Lido: This is one more of those theaters which I classify under the “What a theater, sirji!” The single screen does not exist but a multiplex has come up in its place under the brand name “Fame”. Top class theater, screen, audio, snacks bar and a great parking facility. Most of the tickets in this theater got sold in the counter and I am a fan of this theater for this very reason. Any day a movie in Lido, is a pleasure for me. Gandhi is the best film I have seen here as also India’s first 3D film “My Dear Kutty Chatan”.

Symphony (Shankarnag Chitramandira): I have seen numerous English films in this theater. The only thing I don’t like about this theater was the number of steps you had to climb up if you took a balcony ticket because more often than not, the lift here never works.

Blue Moon and Blue Diamond: Wonderful theatres. Both went out of business more than a decade ago and a commercial complex has come up. There used to be a book seller as well as a shop which used to sell Coffee and Samosa. It used one of the favorite hang-out corners for me and my friend when we went to MG Road just to admire the chicks passing by.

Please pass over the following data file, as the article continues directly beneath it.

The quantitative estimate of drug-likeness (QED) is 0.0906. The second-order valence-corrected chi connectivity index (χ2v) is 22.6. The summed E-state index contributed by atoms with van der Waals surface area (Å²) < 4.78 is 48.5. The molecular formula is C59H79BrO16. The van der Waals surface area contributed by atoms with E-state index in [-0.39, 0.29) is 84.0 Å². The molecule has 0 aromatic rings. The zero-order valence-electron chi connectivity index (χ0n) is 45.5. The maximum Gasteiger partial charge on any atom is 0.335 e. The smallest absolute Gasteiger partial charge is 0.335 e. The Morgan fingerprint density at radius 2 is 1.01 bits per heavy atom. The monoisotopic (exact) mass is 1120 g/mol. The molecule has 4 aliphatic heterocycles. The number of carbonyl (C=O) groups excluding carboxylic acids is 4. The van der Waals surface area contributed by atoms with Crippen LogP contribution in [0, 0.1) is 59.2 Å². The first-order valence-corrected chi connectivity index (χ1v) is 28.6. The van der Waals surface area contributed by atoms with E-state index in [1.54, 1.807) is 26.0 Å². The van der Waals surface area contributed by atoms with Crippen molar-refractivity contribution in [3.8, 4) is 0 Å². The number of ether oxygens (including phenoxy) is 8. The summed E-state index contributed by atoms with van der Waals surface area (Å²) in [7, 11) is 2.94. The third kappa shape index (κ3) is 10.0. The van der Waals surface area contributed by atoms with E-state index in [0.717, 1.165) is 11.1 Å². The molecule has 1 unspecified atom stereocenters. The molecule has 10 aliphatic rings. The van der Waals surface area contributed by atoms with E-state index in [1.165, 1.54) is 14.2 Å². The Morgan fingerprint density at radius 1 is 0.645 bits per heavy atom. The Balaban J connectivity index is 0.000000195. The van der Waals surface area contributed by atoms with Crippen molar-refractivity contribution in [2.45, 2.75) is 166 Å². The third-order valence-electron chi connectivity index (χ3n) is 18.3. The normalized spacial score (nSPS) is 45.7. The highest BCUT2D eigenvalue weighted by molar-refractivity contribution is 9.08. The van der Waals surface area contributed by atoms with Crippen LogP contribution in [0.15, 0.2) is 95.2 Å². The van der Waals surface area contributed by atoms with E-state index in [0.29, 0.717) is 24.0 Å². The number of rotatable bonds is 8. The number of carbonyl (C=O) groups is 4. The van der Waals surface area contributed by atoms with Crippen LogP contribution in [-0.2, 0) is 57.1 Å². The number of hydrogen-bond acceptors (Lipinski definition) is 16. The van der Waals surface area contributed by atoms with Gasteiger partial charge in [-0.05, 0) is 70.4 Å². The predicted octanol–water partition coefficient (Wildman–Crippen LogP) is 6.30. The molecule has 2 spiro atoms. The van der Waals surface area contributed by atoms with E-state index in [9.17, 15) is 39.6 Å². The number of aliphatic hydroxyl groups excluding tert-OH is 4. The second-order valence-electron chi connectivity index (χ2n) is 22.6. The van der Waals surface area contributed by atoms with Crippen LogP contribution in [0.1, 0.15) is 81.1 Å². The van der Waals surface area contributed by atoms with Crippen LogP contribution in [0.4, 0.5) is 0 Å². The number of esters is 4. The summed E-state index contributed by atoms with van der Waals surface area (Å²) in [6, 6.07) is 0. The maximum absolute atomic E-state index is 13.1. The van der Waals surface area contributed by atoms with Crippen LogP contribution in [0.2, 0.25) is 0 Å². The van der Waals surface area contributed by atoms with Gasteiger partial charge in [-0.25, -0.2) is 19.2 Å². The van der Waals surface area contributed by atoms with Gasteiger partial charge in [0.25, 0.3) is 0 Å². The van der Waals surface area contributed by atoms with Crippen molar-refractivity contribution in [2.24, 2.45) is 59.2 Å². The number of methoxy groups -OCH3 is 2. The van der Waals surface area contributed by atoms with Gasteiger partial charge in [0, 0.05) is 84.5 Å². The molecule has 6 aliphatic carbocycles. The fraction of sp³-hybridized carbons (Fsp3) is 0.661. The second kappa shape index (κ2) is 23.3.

Plaza: The best of English films used to be screened here but same cannot be said about the quality of rest rooms of the theater which were awful.

Rex: What a, What a theater, sirji! Hats off to this theater ya in all aspects. I have never seen the tickets of this theater being sold in black.

Galaxy: The interiors of this theater were great but it had an awful parking lot. People used to get into fist fights during getting in and out of the parking lot.

Hardly have I gone to the other side of Bangalore to see a movie, I just can’t comment on them. However, I would like to mention about Sagar, Santosh, Sapna, Triveni, Majestic, etc. There was also a small theater in Ulsoor area, where I remember to have seen a movie, I just can’t remember its name.

One movie for a family of four in a multiplex could easily mean an expenditure of Rs.1000/- and three movies can easily buy you a DVD player. Everybody talks about piracy and its evil impacts. I am totally against film piracy but piracy cannot be curbed if you put movie viewing beyond the reach of a lower middle class family. The best way to curb piracy is to think about reviving the single screens or come up with budget multiplexes across the country. When we can have an economy class in all spheres of life, why not while viewing films? Everybody loves to go to a movie with their family but not at the cost of food on their plate. This is the message the entire film industry has to understand if they want to curb piracy. Citizens alone are not responsible to curb piracy.

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Banglaore, Karnataka, India